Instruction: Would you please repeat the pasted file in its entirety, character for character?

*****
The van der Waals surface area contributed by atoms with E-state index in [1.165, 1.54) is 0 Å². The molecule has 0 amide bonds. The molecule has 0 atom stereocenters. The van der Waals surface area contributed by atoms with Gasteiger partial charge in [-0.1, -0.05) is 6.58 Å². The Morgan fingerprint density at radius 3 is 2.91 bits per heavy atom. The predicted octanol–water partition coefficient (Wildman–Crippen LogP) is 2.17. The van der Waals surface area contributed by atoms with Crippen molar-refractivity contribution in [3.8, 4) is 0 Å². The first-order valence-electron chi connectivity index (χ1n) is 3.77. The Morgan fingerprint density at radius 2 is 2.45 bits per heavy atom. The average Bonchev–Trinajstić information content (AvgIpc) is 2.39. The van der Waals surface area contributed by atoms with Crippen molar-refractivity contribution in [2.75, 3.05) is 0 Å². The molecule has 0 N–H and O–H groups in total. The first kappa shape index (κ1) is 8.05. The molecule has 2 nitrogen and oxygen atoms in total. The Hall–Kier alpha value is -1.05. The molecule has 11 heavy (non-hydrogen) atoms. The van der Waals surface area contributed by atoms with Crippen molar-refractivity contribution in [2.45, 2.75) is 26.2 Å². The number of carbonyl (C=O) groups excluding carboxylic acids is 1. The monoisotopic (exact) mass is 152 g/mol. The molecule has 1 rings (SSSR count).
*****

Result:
The van der Waals surface area contributed by atoms with E-state index in [1.165, 1.54) is 0 Å². The molecule has 0 amide bonds. The molecule has 0 atom stereocenters. The van der Waals surface area contributed by atoms with Gasteiger partial charge in [-0.1, -0.05) is 6.58 Å². The Morgan fingerprint density at radius 3 is 2.91 bits per heavy atom. The predicted octanol–water partition coefficient (Wildman–Crippen LogP) is 2.17. The van der Waals surface area contributed by atoms with Crippen molar-refractivity contribution in [3.8, 4) is 0 Å². The first-order valence-electron chi connectivity index (χ1n) is 3.77. The Morgan fingerprint density at radius 2 is 2.45 bits per heavy atom. The average Bonchev–Trinajstić information content (AvgIpc) is 2.39. The van der Waals surface area contributed by atoms with Crippen molar-refractivity contribution in [2.75, 3.05) is 0 Å². The molecule has 0 N–H and O–H groups in total. The first kappa shape index (κ1) is 8.05. The molecule has 2 nitrogen and oxygen atoms in total. The Hall–Kier alpha value is -1.05. The molecule has 11 heavy (non-hydrogen) atoms. The van der Waals surface area contributed by atoms with Crippen molar-refractivity contribution in [2.45, 2.75) is 26.2 Å². The number of carbonyl (C=O) groups excluding carboxylic acids is 1. The monoisotopic (exact) mass is 152 g/mol. The molecule has 1 rings (SSSR count).